The dispatches announce the death of Rev. C. G. MacPherson, at his home in Louisville, Ky., January 8. Mr. MacPherson was at one time well-known in our church for his eminent ability as a preacher, teacher and journalist. He was in his 93d year. His death was the result of the grip. The Associated Press dispatches say of him: "Mr. MacPherson was one of the most remarkable men in Louisville, where he had made his home since 1874. Though for many years he had not actively engaged in any ministerial work, he was deeply and actively interested in the affairs of the Cumberland Presbyterian Church, being the oldest living minister of that body. Mr. MacPherson was born in Halifax County, North Carolina. Mr. MacPherson closed his career as a teacher at Memphis, where he owned and conducted the Memphis Female College for many years. Meanwhile, however, he had served as pastor of the Cumberland Presbyterian Church at Huntsville, Ala., had been the assistant editor-in fact, the editor-of 'The Cumberland Presbyterian,:' published at Nashville, and had done various other literary work besides preaching regularly. It throws a strong side light on his character to say that he preached to the convicts in the Nashville penitentiary, and that his ministerial offices were constantly sought by those outside the pale of any church."
[Source: The Cumberland Presbyterian, January 12, 1899, page 36]
-The funeral services of the late Rev. Dr. C. G. MacPherson, Louisville, Ky., were conducted January 10 in the Oak Street Cumberland Presbyterian Church of that city, Rev. Drs. S. M. Hamilton and Chas. R. Hemphill assisting the pastor, Rev. U.W. MacMillan. Dr. MacPherson was 92 years of age, probably at his death the oldest Cumberland Presbyterian minister. We have been promised a history of his life and labors.
[Source: The Cumberland Presbyterian, February 2, 1899, page 144]
[Source: Lawyers and Lawmakers of Kentucky, by H. Levin, editor. Published by Lewis Publishing Company, Chicago, 1897.]
ERNEST MACPHERSON, of Louisville, was born in Lexington, Missouri,
on the 10th of October, 1852, a son of Rev. C. G. and Maria
E. (Gorin) Macpherson. The former a minister of the Cumberland
Presbyterian church and a native of North Carolina, descended
from Scotch ancestors, who came to American about the middle of
the eighteenth century. The mother is a native of Kentucky and
of Huguenot lineage. Mr. Macpherson, of this review, supplemented
his early educational training by study in the West Tennessee
College, of Jackson, Tennessee, where he was graduated with the
degree of Master of Arts, and then entered the law department
University, of Lebanon, Tennessee, completing the course
and receiving the degree of Bachelor of Laws. Having been admitted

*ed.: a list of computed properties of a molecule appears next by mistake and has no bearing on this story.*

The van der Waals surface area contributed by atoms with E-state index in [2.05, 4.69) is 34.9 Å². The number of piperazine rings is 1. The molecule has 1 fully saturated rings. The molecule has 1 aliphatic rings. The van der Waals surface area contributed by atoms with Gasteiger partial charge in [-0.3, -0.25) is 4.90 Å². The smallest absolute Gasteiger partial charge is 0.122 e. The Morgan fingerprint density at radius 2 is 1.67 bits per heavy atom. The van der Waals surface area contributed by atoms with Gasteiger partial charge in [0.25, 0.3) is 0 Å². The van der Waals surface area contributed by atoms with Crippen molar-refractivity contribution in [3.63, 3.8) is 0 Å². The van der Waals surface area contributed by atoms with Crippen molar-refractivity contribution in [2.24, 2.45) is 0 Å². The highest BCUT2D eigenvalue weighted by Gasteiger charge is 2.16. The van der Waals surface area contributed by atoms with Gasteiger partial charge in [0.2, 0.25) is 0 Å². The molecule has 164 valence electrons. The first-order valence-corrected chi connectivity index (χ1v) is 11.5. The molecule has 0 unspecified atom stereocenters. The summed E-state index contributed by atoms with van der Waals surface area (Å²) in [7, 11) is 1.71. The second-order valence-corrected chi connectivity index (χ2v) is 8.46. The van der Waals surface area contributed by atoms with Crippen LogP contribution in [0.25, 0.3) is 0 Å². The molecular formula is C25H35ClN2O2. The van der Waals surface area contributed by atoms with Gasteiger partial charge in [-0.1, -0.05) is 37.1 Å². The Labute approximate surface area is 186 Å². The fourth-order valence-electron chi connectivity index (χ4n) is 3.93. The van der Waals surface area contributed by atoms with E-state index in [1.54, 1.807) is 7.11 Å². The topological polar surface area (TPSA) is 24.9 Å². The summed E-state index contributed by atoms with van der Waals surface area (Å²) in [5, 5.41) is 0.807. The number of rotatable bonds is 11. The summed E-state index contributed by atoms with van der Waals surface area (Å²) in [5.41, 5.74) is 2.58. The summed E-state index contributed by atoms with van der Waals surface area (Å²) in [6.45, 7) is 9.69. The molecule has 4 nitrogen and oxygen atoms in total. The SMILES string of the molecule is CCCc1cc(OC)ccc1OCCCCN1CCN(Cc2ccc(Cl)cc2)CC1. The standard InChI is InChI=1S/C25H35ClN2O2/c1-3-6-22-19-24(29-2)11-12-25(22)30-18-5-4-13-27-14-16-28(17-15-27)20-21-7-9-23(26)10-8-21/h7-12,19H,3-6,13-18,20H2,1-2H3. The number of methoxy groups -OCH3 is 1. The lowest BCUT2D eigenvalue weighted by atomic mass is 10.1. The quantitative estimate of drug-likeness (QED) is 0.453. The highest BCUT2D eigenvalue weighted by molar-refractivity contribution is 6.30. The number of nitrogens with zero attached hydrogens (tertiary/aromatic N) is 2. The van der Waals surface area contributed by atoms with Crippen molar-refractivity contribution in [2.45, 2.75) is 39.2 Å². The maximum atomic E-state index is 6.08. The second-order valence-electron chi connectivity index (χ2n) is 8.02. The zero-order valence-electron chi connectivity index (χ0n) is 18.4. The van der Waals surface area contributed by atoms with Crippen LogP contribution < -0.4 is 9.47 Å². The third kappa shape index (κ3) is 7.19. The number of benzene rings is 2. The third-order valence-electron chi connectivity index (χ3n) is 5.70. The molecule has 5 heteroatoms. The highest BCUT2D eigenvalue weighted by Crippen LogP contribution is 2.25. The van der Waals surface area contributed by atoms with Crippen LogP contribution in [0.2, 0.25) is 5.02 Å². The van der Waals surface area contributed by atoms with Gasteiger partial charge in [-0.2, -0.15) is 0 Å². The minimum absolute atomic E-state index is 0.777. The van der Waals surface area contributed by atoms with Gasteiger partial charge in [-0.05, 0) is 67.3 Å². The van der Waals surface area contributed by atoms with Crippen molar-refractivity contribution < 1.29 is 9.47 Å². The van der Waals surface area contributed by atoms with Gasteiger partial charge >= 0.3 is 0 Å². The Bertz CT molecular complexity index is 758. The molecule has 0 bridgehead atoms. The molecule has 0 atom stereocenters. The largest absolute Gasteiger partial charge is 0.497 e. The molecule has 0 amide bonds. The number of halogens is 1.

to the bar, he began practice in Louisville in 1875. He acquired
in the theoretical study of law a clear and correct conception
of its principles and a just understanding of it as a science.
research and diligent labor have broadened the elementary knowledge into a comprehensive acquaintance with legal reasoning and its multiform application. With faculties logical, acute and thoroughly disciplined, great industry and a mind inquisitive of information of all kinds, he is exceptionally well-equipped for his profession; and he has always exhibited in his practice one valuable and uncommon intellectual quality, which is, perhaps, his most striking characteristic,--the capacity for earnest,
systematic and discriminating investigation of any subject on which he bestows attention. The zeal with which he has devoted his energies to his profession, the careful regard evinced for the interests of his clients, and an assiduous and unrelaxing attention to all the details of his cases, have brought him a large business and made him very successful in its conduct. His arguments have elicited warm commendation, not only from his associates at the bar, but also from the bench. He is a very able writer; his briefs always show wide research, careful thought, and the best and strongest reasons which can be urged for his contention, presented in cogent and logical form, and illustrated by a style unusually lucid and clear. Mr. Macpherson's integrity of character and many generous qualities, together with his remarkably kind and cordial address, have won for him not only respect but great personal popularity. He is a loyal friend, worthy citizen, and a man absolutely true in word, act and every social relation. Mr. Macpherson has been active in the militia service of the state, and has been called upon to do duty in the field, where he acquitted himself with credit to the state.